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Lawyers “underselling” themselves

Lawyers “underselling” themselves

TIME-SHEET PADDING is not the real problem facing firms, legal practice management consultant Ashley Balls of PMF Management Services says, but rather the ‘institutionalised’ writing off of…

TIME-SHEET PADDING is not the real problem facing firms, legal practice management consultant Ashley Balls of PMF Management Services says, but rather the ‘institutionalised’ writing off of time.

According to PMF Management Services’ records, most New Zealand firms routinely discount work, and are running at a rate of around 60-75 per cent of time recovered. “When you ask partners what is the task they like least of all, they say billing,” points out Balls. “Lawyers are serially underselling themselves. Maybe this is because they set too high a price, which is not actually attainable in the market place.”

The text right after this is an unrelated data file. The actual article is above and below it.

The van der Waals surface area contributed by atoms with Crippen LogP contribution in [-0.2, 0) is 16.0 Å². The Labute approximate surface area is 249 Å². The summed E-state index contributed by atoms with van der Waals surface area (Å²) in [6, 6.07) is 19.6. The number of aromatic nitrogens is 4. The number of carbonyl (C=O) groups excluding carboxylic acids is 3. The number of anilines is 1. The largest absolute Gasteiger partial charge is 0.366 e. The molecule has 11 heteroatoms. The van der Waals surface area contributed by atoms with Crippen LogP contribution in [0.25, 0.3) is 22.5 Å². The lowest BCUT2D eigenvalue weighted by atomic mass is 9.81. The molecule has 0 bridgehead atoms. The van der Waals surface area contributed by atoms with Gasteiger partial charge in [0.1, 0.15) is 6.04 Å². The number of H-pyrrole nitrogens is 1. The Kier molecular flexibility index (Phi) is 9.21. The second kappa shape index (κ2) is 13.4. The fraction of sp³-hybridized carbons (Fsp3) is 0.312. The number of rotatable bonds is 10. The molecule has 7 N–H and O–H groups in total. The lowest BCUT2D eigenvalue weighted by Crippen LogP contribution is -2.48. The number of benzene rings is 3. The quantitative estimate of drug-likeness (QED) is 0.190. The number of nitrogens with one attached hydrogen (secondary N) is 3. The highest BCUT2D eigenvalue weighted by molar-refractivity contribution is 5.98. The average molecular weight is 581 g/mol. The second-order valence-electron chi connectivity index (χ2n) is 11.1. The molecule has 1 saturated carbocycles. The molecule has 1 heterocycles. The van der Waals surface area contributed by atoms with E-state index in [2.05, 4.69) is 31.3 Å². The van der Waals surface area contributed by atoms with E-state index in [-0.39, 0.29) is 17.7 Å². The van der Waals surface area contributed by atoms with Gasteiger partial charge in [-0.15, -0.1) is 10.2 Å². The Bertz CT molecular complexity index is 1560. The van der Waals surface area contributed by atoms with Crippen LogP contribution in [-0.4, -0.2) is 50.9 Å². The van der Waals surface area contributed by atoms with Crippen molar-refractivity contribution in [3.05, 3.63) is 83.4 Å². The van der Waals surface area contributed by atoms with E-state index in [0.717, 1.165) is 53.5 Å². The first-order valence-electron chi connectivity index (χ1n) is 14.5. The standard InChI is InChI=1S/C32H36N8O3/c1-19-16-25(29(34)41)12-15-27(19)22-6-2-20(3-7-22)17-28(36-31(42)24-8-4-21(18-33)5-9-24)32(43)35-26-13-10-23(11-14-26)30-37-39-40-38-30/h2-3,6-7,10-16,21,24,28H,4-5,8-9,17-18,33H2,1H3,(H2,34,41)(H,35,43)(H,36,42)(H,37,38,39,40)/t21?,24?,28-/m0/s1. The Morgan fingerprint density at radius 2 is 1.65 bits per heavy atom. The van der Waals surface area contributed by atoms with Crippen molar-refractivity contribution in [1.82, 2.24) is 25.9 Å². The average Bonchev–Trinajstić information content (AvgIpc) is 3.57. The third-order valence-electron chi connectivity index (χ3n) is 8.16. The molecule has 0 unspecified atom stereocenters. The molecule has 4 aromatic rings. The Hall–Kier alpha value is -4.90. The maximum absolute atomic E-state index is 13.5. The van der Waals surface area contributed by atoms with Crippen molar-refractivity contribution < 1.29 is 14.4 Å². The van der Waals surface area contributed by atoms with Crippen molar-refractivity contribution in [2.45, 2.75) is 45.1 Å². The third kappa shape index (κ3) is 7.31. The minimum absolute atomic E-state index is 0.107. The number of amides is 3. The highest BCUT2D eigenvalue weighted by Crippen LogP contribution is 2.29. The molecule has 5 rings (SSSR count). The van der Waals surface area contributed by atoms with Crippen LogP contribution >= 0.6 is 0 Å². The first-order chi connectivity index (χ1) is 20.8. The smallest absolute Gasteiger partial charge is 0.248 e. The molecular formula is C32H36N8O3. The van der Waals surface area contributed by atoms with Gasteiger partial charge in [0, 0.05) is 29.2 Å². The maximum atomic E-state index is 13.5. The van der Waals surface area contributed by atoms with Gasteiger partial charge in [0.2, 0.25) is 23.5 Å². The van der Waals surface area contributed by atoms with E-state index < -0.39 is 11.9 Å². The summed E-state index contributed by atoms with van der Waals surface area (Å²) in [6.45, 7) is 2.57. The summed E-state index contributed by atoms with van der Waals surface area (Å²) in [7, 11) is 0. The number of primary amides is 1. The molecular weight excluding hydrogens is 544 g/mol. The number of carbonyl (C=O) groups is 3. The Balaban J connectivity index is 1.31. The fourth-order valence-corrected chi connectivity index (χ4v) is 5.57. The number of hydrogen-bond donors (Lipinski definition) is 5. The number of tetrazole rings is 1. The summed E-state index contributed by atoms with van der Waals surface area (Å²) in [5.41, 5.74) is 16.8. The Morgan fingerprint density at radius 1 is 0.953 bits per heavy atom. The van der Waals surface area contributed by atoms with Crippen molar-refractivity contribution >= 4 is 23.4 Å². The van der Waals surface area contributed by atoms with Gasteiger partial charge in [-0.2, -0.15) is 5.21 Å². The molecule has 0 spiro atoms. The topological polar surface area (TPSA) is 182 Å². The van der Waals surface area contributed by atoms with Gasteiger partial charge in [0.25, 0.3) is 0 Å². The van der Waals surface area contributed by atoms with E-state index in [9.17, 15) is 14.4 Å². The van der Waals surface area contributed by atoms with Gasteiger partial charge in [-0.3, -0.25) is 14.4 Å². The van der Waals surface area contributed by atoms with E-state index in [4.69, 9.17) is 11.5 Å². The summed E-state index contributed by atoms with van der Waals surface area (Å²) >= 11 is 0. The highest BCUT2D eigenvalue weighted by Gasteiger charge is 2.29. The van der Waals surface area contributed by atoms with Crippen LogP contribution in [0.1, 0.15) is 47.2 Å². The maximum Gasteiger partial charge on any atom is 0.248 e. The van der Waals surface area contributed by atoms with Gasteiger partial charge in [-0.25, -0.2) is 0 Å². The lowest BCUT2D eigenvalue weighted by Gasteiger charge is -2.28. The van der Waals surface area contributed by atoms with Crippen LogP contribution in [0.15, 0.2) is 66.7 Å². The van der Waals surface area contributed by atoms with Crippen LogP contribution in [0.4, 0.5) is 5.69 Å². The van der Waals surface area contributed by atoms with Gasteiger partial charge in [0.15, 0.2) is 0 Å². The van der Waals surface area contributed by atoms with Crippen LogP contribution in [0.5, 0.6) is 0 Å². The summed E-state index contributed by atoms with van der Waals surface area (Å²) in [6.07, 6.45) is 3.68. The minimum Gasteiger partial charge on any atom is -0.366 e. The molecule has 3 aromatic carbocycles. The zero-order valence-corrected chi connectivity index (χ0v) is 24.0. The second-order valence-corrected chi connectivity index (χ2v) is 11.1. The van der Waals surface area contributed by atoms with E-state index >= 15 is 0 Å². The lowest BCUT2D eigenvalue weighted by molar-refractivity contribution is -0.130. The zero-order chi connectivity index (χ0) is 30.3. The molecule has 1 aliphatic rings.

Balls spoke in response to recent articles published in issues 30, 31 and 32 of NZLawyer respectively entitled, “Firms’ budgets create billing fraud”, “Padding out the time sheet”, and “Time sheet padding refuted”.

Balls believes the heart of the billing problem lies in New Zealand being the only common law jurisdiction that does not require a formal set of terms of engagement when a client and a lawyer meet. “Ninety per cent of complaints to the law society are about costs, so there is clearly an issue of effective communication here,” he says.

Whether underselling themselves or overcharging, some management consultants believe lawyers should be more open about pricing. Australian professional services management consultancy Julian Midwinter & Associates recommends that law firms should have straightforward discussions about price with all stakeholders, identifying which clients will pay more for exactly what services, and what pricing parameters will stimulate clients to migrate to other providers, because “overlooking consumer intelligence may result in under-pricing of around five per cent”. A recent article entitled “Price optimisation”, published by Julian Midwinter & Associates, states, “Pricing is fiendishly difficult. Lawyers and other expert professionals don’t much like talking about it, but service pricing can vary widely. Because of the ego, status, and power with which charge rates are imbued, it can even be difficult to get realistic information”.

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